A vigorous angiogenic response is a prominent component of normal wound repair. Within healing wounds, angiogenesis proceeds until vessel density more than doubles compared to uninjured tissue;most of these new vessels subsequently undergo apoptosis and are removed. While the mechanisms that guide the pro- angiogenic phase of healing are well-understood, the factors that regulate vascular regression in wounds are not yet clear. This project proposes to examine the mechanisms of vascular regression in the wound using well-established in vivo models. The overarching goal of this research is to evaluate the important molecular and spatio-temporal factors that cause blood vessel pruning and blood flow stabilization, and thereby contribute to successful wound resolution. The central hypothesis is that specific endogenous anti-angiogenic factors, including pigment epithelium-derived factor (PEDF) and vasostatin-I, drive vascular regression, allowing the resolving wound to come to vascular homeostasis. The primary aim of the current project is to discover the role of PEDF and vasostatin-I in the context of wound healing. The project will explore the mRNA and protein expression patterns of PEDF and vasostatin-I throughout the time course of healing in a well- characterized murine model of full-thickness dermal wounds. These proteins will be localized in the wound to evaluate the local cellular and structural environment with which they associate and interact. Comprehensive proof-of-function in vivo experiments will be performed to assess the role of endogenous PEDF and vasostatin- I in the resolving wound. These experiments will include the addition of supra-physiological levels of exogenous anti-angiogenic recombinant proteins to healing wounds. Also, interference with function of endogenous mediators will be performed via a novel method of delivery of small interfering RNA (si-RNA) nanoparticles and/or antibodies, followed by an assessment of their effect on wound vascularity using non- invasive laser Doppler imagining. The long term goal of this project is to develop a comprehensive understanding of the complex mechanisms that regulate wound angiogenesis. This knowledge will assist in the development of novel therapeutics to modify dysfunctional neovascularization and/or vascular regression in many human pathological conditions like cancer and arthritis, and will be especially applicable to the treatment of poorly healing wounds.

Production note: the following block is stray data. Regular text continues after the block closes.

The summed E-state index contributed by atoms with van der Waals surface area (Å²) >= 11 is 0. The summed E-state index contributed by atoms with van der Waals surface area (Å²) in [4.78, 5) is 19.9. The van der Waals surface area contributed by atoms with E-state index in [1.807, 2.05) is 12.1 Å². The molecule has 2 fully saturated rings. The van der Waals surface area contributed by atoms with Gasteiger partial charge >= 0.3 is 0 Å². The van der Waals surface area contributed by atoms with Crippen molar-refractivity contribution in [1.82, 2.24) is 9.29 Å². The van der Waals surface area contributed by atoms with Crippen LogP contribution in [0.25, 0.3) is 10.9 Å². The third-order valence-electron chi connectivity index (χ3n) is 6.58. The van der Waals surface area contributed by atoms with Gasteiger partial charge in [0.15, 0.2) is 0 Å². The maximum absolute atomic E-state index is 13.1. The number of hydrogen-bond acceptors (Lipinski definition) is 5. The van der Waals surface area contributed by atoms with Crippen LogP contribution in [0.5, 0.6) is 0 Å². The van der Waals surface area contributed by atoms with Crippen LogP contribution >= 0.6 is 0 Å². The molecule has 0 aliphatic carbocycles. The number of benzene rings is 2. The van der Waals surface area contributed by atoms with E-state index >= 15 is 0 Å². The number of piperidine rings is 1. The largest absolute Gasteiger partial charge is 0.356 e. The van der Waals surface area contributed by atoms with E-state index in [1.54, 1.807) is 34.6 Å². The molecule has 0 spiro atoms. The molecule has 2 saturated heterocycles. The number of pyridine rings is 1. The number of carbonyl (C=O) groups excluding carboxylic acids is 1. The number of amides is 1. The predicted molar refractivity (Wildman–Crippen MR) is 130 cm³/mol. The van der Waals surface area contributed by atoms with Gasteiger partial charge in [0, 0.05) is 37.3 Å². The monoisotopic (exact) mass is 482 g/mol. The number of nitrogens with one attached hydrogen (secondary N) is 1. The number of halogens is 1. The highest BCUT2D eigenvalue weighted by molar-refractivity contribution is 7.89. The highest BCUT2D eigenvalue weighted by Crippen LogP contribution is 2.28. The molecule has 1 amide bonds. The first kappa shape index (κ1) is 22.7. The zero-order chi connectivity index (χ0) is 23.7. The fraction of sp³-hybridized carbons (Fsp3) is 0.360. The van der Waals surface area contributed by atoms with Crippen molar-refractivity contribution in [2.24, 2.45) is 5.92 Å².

Public Health Relevance

Dysfunctional blood vessel growth or regression is a hallmark of many human pathological conditions including cancer, arthritis, and diabetes-induced delayed wound healing. This study aims to evaluate the potential role of two mediators of blood vessel regression, PEDF and vasostatin-I, to further our understanding of the important regulatory mechanisms that contribute to successful wound resolution. This understanding will bring us closer to the development of more effective treatment methods for patients suffering from these diseases.

National Institute of Health (NIH)
Individual Predoctoral NRSA for M.D./Ph.D. Fellowships (ADAMHA) (F30)
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NIDR Special Grants Review Committee (DSR)
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Frieden, Leslie A
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University of Illinois at Chicago
Schools of Dentistry/Oral Hygn
United States
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Wietecha, Mateusz S; Cerny, Wendy L; DiPietro, Luisa A (2013) Mechanisms of vessel regression: toward an understanding of the resolution of angiogenesis. Curr Top Microbiol Immunol 367:3-32